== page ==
Former Vice President and 2020 Democratic hopeful Joe Biden doubled down on his opposition to legalizing marijuana on a federal level if elected president, saying there is not “enough evidence” as to “whether or not it is a gateway drug,” according to Business Insider.
Biden was speaking at a town hall in Las Vegas on Saturday when he claimed that “there’s not nearly been enough evidence” to confirm if marijuana isn’t a gateway drug, which he would need before legalizing it nationwide.
“The truth of the matter is, there’s not nearly been enough evidence that has been acquired as to whether or not it is a gateway drug,” Biden said.
“It’s a debate, and I want a lot more before I legalize it nationally. I want to make sure we know a lot more about the science behind it,” he added.
Though he wouldn’t overturn federal law right away, Biden said he thinks the decision to legalize marijuana should be left up to individual states.
“States should be able to make a judgment to legalize marijuana,” he said at the town hall.
He added that he also supports medical marijuana and insisted that possession of the substance “should not be a crime.”
“It is not irrational to do more scientific investigation to determine, which we have not done significantly enough, whether or not there are any things that relate to whether it’s a gateway drug or not,” Biden said.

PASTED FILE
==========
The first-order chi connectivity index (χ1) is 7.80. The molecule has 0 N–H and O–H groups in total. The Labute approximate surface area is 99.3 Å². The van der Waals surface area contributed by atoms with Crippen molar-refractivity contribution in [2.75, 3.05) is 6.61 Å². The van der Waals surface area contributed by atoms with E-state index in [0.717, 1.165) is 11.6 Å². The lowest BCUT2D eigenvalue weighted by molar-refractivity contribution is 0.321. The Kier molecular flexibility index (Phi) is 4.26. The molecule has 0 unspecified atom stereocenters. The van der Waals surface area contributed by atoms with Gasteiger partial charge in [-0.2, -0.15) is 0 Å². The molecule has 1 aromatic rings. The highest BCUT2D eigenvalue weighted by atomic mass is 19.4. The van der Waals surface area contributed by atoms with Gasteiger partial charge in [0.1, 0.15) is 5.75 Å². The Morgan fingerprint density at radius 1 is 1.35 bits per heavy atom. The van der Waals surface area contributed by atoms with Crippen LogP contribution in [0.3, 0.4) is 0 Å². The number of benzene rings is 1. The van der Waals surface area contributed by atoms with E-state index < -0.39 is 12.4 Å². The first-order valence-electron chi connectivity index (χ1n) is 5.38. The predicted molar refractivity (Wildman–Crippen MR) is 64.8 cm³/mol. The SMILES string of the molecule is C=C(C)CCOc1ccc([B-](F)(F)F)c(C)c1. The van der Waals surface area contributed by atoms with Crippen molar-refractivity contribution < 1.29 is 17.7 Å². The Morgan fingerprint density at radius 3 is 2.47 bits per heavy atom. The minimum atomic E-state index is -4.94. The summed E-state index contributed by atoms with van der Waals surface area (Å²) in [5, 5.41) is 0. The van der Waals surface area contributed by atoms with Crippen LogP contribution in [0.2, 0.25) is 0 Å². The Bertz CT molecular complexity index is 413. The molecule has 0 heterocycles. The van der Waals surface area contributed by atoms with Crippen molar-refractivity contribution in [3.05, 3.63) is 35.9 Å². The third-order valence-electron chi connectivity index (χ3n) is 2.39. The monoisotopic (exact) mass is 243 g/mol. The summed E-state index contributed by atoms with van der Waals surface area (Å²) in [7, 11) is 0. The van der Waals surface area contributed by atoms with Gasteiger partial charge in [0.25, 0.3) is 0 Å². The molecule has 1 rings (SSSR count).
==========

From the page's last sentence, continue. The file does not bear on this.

A 1999 Institute of Medicine report said marijuana “typically precedes rather than follows initiation of other illicit drug use,” but it “does not appear to be a gateway drug to the extent that it is the cause or even that it is the most significant predictor of serious drug abuse; that is, care must be taken not to attribute cause to association.”
The National Institute on Drug Abuse says that research shows “the majority of people who use marijuana do not go on to use other, ‘harder’ substances,” and drug use can be affected by numerous other biological and environmental factors.